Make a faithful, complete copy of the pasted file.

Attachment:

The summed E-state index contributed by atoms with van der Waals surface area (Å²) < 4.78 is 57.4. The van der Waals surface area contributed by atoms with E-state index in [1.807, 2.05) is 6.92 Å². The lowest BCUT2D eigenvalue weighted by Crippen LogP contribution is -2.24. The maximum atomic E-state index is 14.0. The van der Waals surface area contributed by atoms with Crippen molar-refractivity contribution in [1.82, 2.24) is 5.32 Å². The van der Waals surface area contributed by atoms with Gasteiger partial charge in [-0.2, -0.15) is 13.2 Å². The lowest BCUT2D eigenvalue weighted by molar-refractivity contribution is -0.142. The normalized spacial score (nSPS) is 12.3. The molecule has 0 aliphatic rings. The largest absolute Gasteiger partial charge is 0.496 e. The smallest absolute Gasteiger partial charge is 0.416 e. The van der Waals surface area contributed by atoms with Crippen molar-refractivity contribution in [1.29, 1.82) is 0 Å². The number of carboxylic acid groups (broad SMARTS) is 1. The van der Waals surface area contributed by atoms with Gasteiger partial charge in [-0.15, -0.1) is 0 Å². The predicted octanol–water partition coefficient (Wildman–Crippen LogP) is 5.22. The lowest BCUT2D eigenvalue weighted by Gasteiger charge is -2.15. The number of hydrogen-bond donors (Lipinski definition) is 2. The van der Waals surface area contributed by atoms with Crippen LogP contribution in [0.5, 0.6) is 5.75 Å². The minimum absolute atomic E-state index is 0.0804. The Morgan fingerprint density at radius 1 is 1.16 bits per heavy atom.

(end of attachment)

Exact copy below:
The summed E-state index contributed by atoms with van der Waals surface area (Å²) < 4.78 is 57.4. The van der Waals surface area contributed by atoms with E-state index in [1.807, 2.05) is 6.92 Å². The lowest BCUT2D eigenvalue weighted by Crippen LogP contribution is -2.24. The maximum atomic E-state index is 14.0. The van der Waals surface area contributed by atoms with Crippen molar-refractivity contribution in [1.82, 2.24) is 5.32 Å². The van der Waals surface area contributed by atoms with Gasteiger partial charge in [-0.2, -0.15) is 13.2 Å². The lowest BCUT2D eigenvalue weighted by molar-refractivity contribution is -0.142. The normalized spacial score (nSPS) is 12.3. The molecule has 0 aliphatic rings. The largest absolute Gasteiger partial charge is 0.496 e. The smallest absolute Gasteiger partial charge is 0.416 e. The van der Waals surface area contributed by atoms with Crippen molar-refractivity contribution in [1.29, 1.82) is 0 Å². The number of carboxylic acid groups (broad SMARTS) is 1. The van der Waals surface area contributed by atoms with Gasteiger partial charge in [-0.15, -0.1) is 0 Å². The predicted octanol–water partition coefficient (Wildman–Crippen LogP) is 5.22. The lowest BCUT2D eigenvalue weighted by Gasteiger charge is -2.15. The number of hydrogen-bond donors (Lipinski definition) is 2. The van der Waals surface area contributed by atoms with Crippen LogP contribution in [0.5, 0.6) is 5.75 Å². The minimum absolute atomic E-state index is 0.0804. The Morgan fingerprint density at radius 1 is 1.16 bits per heavy atom.